While the Personal Savings High Yield Savings Account is not accessible through the Amex app, online banking is available and the account can be linked to an American Express card in online banking, proving for a seamless experience for Amex cardholders.


Canada has given us a lot over the years, from Peter Jennings and Alan Thicke to The Weeknd and, more recently, the CIBC Agility™ Online Savings Account.

The Agility™ Online Savings Account brings real meaning to Justin Bieber’s “Santa Claus Is Coming to The town,” offering a whopping 2.39 per cent APY—over 26.5 times the national average!

The Agility™ Online Savings Account also comes with great perks, such as direct deposit, no maintenance fees, no minimum daily balance, and access to the CIBC US Mobile Banking App.
Unfortunately, though, the best things in life aren’t free and a $1,000 deposit is required to open this account so you might end up waiting until after your tax refund comes through to get started with this one. Fortunately, after the account has been opened there’s no need to keep your $1,000 with CIBC; you only need to maintain a balance of 1¢ to earn the 2.39 per cent APY.


If you thought that Goldman Sachs only counts high-net-worth individuals among its clients, you’re wrong.

Well, sort of.

Marcus, an offshoot of Wall Street investment bank Goldman Sachs, counts high-yield savings accounts and personal loans among its offerings. It is one of the names to remeber when wondering about What is a High-Yield Savings Account? Marcus’s Online Savings Account offers an APY of 2.25 percent—there’s no minimum deposit to open an account and the account has no maintenance fees. $100 in Marcus’s Online Savings Account would earn $2.25, or exactly 25 times the national average, over the course of a year. There’s one downside to Marcus though—you’re stuck tracking your finances from your bulky, old desktop or from your heavy laptop, as there’s no snazzy app to track your savings from the convenience of your smartphone!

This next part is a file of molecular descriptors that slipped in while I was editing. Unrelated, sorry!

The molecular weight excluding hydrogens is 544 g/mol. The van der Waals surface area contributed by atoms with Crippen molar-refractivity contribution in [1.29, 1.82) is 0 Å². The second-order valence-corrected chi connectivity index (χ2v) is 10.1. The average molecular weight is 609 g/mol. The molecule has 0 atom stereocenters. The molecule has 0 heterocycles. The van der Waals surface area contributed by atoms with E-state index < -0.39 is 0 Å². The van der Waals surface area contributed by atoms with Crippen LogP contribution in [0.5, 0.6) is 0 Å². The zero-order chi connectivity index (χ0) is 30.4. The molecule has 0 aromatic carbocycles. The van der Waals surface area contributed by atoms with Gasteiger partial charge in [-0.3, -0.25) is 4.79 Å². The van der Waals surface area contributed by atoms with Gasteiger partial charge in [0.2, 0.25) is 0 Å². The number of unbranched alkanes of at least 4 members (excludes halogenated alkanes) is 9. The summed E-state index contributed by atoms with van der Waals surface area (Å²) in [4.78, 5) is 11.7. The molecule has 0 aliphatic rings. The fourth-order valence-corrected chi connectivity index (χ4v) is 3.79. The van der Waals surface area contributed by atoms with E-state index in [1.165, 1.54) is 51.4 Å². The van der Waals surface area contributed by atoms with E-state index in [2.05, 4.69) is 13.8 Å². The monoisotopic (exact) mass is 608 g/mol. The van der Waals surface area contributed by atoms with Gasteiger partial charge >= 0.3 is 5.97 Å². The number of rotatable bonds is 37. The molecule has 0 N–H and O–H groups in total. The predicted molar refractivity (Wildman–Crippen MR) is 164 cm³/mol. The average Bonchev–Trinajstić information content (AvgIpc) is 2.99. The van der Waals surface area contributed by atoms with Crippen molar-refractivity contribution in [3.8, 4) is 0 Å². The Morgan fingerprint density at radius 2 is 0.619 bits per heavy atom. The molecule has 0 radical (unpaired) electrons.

PNC Bank

Have you heard of PNC Bank?

If yes, then this account probably won’t be to0 helpful to you, as PNC’s High Yield Savings account is only available to residents of the 31 states (excluding the District of Columbia) where PNC currently does not have a brick-and-mortar branch.

But, if you live in one of those 31 primarily western states, then you’re eligible for PNC’s impressive 2.35 per cent APY. Plus, as the only major brick-and-mortar bank on this list, PNC offers a lot of perks that the other banks mentioned above don’t, including a full suite of personal financial products, such as credit cards and checking accounts, which can be easily integrated with your High Yield Savings account through PNC’s online and mobile banking offerings.

Like the other accounts, there are no maintenance fees associated with the High Yield Savings account and no minimum daily balance requirement. You can open the account for free and can earn the 2.35 per cent APY on balances above $1; however, the High Yield Savings account is a six-month commitment, as closing the account within six months will entail a $25 penalty.